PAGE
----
The Shufersal supermarket chain said Sunday it was recalling biscuits it markets under its own brand due to fears of nylon fibers in the baked goods.
The chain said it feared the fibers had accidentally entered the biscuits during production, and it was collecting the products from stores “out of caution.”
The products in question were Shufersal petit beurre biscuits (500 g) and Shufersal chocolate petit beurre biscuits (500 g) expiring between October 1 and October 13, 2022.
“Products in other date ranges are sound and there is no concern in consuming them,” the company said.
The recall comes on the heels of a massive recall of products made by the Strauss Group, one of Israel’s leading food producers.
Some of Strauss’s food products were tainted with salmonella. The recall was first announced on Monday, and expanded over several days to include a wide range of chocolates, wafers, cakes, cookies, ice cream, gum and candy.
It is believed to be one of the largest recalls in Israel’s history.
The problem originated at a Strauss factory in Nof Hagalil. On Thursday, Health Ministry director Nachman Ash said the factory would be shut down for three months while work was undertaken to investigate and repair the damage.
In its Sunday report, the Health Ministry slammed Strauss for a series of oversights and failures that it believes led to the spread of salmonella at the factory.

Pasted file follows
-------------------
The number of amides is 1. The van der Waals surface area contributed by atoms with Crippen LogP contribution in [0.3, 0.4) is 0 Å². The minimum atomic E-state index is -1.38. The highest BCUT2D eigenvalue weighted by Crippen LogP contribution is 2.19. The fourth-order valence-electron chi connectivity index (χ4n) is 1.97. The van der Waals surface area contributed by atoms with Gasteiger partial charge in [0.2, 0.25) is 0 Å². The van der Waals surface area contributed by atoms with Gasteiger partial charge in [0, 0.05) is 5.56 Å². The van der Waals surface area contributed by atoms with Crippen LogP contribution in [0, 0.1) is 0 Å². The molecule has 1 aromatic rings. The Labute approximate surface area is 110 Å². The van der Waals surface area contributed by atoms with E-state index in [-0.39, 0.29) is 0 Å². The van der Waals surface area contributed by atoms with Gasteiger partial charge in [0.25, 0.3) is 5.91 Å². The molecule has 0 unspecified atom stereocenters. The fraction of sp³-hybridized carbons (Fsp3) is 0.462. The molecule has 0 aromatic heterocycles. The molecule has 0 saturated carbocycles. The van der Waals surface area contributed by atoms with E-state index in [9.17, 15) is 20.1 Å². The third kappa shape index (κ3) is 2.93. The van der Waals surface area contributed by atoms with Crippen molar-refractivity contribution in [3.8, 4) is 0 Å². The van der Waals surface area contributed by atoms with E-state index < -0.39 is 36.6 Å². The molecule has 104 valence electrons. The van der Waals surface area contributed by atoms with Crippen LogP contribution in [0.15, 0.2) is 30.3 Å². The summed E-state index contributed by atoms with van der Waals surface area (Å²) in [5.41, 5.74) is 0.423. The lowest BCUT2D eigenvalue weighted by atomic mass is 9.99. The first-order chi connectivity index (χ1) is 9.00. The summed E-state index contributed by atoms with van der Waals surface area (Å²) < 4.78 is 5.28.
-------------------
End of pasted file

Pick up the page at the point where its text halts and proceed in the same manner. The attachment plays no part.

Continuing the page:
According to the Health Ministry, out of 300 samples taken so far from the factory in question, about 30 have come back positive for traces of salmonella.
The ministry cited a range of issues that it blamed on Strauss, including construction work at the factory that was undertaken without concern for its effects on production; an infiltration of pigeons into the factory that could potentially have played a role; the unfilled role of a director of food safety at the factory; and improper thawing conditions for dairy fats used in chocolate production.
It also noted that as of Sunday morning, 21 people in Israel have reported salmonella poisoning symptoms who are believed to have consumed affected products.
The Health Ministry said there was no connection between the salmonella contamination at the Strauss factory and a similar contamination in Belgium affecting Kinder chocolate eggs.